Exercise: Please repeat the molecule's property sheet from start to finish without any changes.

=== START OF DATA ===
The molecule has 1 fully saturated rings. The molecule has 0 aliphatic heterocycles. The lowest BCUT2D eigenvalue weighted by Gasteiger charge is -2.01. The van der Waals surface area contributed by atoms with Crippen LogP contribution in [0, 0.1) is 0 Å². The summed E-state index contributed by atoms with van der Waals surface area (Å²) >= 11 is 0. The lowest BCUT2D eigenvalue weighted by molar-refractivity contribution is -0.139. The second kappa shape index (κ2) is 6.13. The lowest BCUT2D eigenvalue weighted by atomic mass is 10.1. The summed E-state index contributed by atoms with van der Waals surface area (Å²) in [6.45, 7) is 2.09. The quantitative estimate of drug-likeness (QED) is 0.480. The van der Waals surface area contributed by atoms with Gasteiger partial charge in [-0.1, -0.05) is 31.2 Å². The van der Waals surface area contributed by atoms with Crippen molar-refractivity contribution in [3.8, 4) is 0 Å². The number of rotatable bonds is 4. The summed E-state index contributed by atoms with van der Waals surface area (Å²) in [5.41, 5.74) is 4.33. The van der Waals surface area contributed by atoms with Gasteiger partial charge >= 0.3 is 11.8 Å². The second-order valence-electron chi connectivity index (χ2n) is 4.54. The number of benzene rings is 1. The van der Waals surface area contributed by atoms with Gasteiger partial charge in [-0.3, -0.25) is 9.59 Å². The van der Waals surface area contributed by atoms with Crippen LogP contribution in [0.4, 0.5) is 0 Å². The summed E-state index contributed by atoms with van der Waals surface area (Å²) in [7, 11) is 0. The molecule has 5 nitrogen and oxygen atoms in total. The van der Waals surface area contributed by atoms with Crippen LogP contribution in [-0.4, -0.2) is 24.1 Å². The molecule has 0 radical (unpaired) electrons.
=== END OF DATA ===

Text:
The molecule has 1 fully saturated rings. The molecule has 0 aliphatic heterocycles. The lowest BCUT2D eigenvalue weighted by Gasteiger charge is -2.01. The van der Waals surface area contributed by atoms with Crippen LogP contribution in [0, 0.1) is 0 Å². The summed E-state index contributed by atoms with van der Waals surface area (Å²) >= 11 is 0. The lowest BCUT2D eigenvalue weighted by molar-refractivity contribution is -0.139. The second kappa shape index (κ2) is 6.13. The lowest BCUT2D eigenvalue weighted by atomic mass is 10.1. The summed E-state index contributed by atoms with van der Waals surface area (Å²) in [6.45, 7) is 2.09. The quantitative estimate of drug-likeness (QED) is 0.480. The van der Waals surface area contributed by atoms with Gasteiger partial charge in [-0.1, -0.05) is 31.2 Å². The van der Waals surface area contributed by atoms with Crippen molar-refractivity contribution in [3.8, 4) is 0 Å². The number of rotatable bonds is 4. The summed E-state index contributed by atoms with van der Waals surface area (Å²) in [5.41, 5.74) is 4.33. The van der Waals surface area contributed by atoms with Gasteiger partial charge >= 0.3 is 11.8 Å². The second-order valence-electron chi connectivity index (χ2n) is 4.54. The number of benzene rings is 1. The van der Waals surface area contributed by atoms with Gasteiger partial charge in [-0.3, -0.25) is 9.59 Å². The van der Waals surface area contributed by atoms with Crippen LogP contribution in [0.4, 0.5) is 0 Å². The summed E-state index contributed by atoms with van der Waals surface area (Å²) in [7, 11) is 0. The molecule has 5 nitrogen and oxygen atoms in total. The van der Waals surface area contributed by atoms with Crippen LogP contribution in [-0.4, -0.2) is 24.1 Å². The molecule has 0 radical (unpaired) electrons.